Crunching—and Clarifying—the Numbers on Prosecutorial Discretion

Written by on March 14, 2012 in Enforcement, Legislation with 5 Comments

Late last year, the Department of Homeland Security (DHS) instructed its attorneys to review matters pending before immigration courts in search of low-priority cases warranting prosecutorial discretion. But of the approximately 300,000 immigrants now in deportation proceedings, how many stand to potentially benefit from the initiative? In recent days, immigrant advocates have fretted the figure could be as low as 1 percent—a fear based on the number of cases that had been officially suspended as of the start of last week. In truth, the actual figure presently appears closer to 10 percent. While the government bears the blame for much of the confusion, it now seems certain that advocates’ initial fears were unwarranted.

The source of the discrepancy can be traced to a congressional hearing last week, when ICE Director John Morton fielded questions from lawmakers regarding of the agency’s ongoing review of pending immigration cases. According to Morton, the initiative has thus far led to “administrative closure” in 1,500 of the approximately 150,000 cases reviewed by government attorneys—a figure that led understandably concerned advocates to fear the government was offering to suspend deportation proceedings in a mere 1 percent of cases. But according to information that surfaced after the hearing, the number of immigrants expected to receive offers of prosecutorial discretion appears to be much higher. According to information sent to members of Congress following the hearing:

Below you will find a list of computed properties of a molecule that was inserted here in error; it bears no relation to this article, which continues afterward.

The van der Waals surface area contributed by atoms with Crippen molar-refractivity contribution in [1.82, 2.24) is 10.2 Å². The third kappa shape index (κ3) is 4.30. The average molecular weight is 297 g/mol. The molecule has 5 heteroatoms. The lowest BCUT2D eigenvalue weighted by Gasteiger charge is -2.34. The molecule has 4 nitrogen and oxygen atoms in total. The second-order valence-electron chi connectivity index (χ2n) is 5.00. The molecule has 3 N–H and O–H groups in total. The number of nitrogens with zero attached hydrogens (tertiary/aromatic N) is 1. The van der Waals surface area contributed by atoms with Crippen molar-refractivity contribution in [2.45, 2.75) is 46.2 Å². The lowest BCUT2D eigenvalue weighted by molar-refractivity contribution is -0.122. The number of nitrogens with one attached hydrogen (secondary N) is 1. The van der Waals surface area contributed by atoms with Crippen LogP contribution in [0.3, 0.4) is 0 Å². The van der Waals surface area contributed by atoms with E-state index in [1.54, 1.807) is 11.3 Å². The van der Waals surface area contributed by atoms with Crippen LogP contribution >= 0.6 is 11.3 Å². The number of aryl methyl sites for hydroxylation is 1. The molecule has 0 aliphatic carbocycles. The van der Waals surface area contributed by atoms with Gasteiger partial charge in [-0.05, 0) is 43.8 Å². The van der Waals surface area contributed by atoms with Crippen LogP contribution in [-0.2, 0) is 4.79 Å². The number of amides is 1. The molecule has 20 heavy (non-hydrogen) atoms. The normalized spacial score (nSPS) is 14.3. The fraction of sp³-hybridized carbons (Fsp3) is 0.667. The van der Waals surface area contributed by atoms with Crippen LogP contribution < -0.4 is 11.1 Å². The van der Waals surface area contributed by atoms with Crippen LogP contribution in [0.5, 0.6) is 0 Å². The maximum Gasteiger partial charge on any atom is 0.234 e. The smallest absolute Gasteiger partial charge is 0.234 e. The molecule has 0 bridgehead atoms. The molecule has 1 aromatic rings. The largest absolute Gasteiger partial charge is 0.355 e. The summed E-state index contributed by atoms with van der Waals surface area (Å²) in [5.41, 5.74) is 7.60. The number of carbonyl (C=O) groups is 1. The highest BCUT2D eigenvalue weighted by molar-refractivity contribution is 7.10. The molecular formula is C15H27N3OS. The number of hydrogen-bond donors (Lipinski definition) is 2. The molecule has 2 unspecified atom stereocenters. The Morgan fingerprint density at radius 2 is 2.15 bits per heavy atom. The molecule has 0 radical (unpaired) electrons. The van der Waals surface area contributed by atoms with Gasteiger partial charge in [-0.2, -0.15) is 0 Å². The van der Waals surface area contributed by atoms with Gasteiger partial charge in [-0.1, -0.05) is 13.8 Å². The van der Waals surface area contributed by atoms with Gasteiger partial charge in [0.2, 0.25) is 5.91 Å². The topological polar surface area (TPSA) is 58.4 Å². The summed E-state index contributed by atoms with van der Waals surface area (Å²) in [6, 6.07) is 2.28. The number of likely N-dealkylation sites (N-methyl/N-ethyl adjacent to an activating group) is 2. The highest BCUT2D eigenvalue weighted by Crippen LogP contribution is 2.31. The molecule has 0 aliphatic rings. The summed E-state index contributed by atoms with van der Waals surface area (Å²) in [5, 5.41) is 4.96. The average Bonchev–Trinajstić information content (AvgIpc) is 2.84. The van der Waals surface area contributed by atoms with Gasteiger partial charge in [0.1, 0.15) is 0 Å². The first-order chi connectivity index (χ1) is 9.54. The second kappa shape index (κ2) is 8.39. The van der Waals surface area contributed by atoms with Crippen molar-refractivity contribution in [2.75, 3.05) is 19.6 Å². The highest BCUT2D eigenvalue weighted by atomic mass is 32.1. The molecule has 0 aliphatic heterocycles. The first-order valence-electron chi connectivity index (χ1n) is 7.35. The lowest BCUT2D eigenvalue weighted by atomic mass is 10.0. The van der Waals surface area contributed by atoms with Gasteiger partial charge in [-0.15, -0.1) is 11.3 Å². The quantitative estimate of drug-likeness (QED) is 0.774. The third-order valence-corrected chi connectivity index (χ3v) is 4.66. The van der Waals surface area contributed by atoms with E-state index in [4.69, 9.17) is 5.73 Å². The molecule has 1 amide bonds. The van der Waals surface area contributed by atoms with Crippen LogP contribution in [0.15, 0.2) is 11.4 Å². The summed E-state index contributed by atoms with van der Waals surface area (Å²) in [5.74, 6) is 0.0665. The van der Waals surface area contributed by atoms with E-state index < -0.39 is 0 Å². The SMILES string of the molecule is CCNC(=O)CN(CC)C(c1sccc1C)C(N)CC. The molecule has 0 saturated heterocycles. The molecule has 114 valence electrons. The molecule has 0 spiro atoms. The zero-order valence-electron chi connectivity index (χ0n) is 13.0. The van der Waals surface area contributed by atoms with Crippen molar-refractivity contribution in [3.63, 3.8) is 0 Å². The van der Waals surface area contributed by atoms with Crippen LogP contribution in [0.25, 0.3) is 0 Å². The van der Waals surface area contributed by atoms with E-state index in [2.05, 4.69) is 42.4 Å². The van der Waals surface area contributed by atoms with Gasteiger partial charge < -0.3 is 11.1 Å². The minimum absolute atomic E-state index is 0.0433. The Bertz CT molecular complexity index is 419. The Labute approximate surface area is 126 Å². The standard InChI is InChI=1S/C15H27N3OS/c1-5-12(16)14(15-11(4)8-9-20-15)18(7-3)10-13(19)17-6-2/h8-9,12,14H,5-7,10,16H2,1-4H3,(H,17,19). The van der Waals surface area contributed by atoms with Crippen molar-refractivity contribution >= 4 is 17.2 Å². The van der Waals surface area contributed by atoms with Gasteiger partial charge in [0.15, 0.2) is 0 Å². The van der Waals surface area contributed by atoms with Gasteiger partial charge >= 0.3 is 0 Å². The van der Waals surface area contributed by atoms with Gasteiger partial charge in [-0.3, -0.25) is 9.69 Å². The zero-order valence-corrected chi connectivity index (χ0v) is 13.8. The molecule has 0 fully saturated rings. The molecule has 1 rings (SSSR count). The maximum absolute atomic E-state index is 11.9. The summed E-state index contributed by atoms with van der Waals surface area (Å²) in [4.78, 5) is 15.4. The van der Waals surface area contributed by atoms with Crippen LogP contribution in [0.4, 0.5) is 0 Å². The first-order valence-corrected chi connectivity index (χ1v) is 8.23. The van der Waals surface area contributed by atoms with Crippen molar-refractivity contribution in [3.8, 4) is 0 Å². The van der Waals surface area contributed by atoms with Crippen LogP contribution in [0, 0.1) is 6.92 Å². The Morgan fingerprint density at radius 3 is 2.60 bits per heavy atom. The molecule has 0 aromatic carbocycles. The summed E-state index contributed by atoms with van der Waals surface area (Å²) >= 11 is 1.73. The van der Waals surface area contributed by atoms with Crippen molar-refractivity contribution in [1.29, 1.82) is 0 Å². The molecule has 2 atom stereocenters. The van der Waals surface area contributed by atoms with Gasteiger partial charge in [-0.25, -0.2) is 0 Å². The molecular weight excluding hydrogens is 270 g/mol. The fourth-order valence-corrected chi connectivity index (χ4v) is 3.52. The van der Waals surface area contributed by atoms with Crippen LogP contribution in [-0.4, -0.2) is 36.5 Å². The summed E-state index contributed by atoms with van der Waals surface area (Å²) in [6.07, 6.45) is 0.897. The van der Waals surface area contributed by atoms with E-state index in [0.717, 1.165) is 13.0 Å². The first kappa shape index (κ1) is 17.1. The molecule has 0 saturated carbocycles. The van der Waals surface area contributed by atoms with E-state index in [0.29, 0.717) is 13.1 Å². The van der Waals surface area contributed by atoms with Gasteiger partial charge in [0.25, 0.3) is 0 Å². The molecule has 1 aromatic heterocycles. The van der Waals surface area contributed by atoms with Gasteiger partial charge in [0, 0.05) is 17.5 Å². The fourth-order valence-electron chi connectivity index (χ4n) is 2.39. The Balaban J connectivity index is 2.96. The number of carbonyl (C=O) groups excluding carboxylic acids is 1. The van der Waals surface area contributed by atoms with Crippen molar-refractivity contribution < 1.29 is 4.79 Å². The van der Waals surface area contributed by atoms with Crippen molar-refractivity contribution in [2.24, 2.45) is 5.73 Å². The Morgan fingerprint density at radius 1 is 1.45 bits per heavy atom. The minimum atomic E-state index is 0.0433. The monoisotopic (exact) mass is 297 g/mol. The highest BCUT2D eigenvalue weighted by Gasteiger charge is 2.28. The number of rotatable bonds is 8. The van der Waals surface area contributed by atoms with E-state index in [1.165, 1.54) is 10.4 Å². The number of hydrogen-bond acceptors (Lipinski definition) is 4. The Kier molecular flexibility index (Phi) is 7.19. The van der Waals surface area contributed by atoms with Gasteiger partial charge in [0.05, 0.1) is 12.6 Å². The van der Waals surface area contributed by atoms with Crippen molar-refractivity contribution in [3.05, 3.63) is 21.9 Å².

• As of March 5, DHS attorneys had reviewed the cases of more than 165,000 immigrants with pending deportation cases.
  • Of those, the government found more than 13,000 immigrants—or approximately 8 percent—to be eligible for a favorable exercise of prosecutorial discretion based on their lack of criminal record and the presence of positive factors, such as former military service and having U.S. citizen children.